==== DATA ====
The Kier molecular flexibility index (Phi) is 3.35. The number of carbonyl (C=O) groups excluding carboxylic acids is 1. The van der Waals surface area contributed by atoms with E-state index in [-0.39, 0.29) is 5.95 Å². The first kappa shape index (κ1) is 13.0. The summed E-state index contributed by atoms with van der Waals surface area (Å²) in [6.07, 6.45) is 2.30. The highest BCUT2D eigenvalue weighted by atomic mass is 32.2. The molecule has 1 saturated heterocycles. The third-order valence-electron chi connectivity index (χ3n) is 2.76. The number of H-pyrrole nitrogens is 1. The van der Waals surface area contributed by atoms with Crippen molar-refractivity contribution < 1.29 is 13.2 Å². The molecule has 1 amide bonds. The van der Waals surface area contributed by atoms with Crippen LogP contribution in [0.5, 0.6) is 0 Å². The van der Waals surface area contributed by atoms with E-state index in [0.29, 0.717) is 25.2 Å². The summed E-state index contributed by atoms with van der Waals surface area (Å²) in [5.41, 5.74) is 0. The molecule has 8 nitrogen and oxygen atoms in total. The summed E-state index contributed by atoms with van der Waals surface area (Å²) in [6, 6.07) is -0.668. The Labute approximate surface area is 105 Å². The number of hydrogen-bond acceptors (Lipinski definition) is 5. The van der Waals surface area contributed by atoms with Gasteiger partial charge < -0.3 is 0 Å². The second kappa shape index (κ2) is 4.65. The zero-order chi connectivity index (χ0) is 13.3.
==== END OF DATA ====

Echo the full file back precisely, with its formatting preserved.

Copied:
The Kier molecular flexibility index (Phi) is 3.35. The number of carbonyl (C=O) groups excluding carboxylic acids is 1. The van der Waals surface area contributed by atoms with E-state index in [-0.39, 0.29) is 5.95 Å². The first kappa shape index (κ1) is 13.0. The summed E-state index contributed by atoms with van der Waals surface area (Å²) in [6.07, 6.45) is 2.30. The highest BCUT2D eigenvalue weighted by atomic mass is 32.2. The molecule has 1 saturated heterocycles. The third-order valence-electron chi connectivity index (χ3n) is 2.76. The number of H-pyrrole nitrogens is 1. The van der Waals surface area contributed by atoms with Crippen molar-refractivity contribution < 1.29 is 13.2 Å². The molecule has 1 amide bonds. The van der Waals surface area contributed by atoms with Crippen LogP contribution in [0.5, 0.6) is 0 Å². The van der Waals surface area contributed by atoms with E-state index in [0.29, 0.717) is 25.2 Å². The summed E-state index contributed by atoms with van der Waals surface area (Å²) in [5.41, 5.74) is 0. The molecule has 8 nitrogen and oxygen atoms in total. The summed E-state index contributed by atoms with van der Waals surface area (Å²) in [6, 6.07) is -0.668. The Labute approximate surface area is 105 Å². The number of hydrogen-bond acceptors (Lipinski definition) is 5. The van der Waals surface area contributed by atoms with Gasteiger partial charge < -0.3 is 0 Å². The second kappa shape index (κ2) is 4.65. The zero-order chi connectivity index (χ0) is 13.3.